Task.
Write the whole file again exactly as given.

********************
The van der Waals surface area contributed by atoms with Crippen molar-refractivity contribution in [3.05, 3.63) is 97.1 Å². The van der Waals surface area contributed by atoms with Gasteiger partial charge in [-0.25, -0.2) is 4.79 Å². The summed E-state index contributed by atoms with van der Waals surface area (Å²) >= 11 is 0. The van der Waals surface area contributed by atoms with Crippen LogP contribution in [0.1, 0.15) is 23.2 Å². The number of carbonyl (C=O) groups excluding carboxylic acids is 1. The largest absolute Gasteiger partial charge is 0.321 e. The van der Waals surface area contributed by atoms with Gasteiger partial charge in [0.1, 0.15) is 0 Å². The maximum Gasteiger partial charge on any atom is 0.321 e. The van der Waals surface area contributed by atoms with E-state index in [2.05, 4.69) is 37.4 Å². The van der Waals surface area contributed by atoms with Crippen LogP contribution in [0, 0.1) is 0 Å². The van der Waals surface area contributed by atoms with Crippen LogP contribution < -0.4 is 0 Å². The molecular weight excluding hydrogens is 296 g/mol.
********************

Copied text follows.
The van der Waals surface area contributed by atoms with Crippen molar-refractivity contribution in [3.05, 3.63) is 97.1 Å². The van der Waals surface area contributed by atoms with Gasteiger partial charge in [-0.25, -0.2) is 4.79 Å². The summed E-state index contributed by atoms with van der Waals surface area (Å²) >= 11 is 0. The van der Waals surface area contributed by atoms with Crippen LogP contribution in [0.1, 0.15) is 23.2 Å². The number of carbonyl (C=O) groups excluding carboxylic acids is 1. The largest absolute Gasteiger partial charge is 0.321 e. The van der Waals surface area contributed by atoms with Gasteiger partial charge in [0.1, 0.15) is 0 Å². The maximum Gasteiger partial charge on any atom is 0.321 e. The van der Waals surface area contributed by atoms with E-state index in [2.05, 4.69) is 37.4 Å². The van der Waals surface area contributed by atoms with Crippen LogP contribution in [0, 0.1) is 0 Å². The van der Waals surface area contributed by atoms with Crippen LogP contribution < -0.4 is 0 Å². The molecular weight excluding hydrogens is 296 g/mol.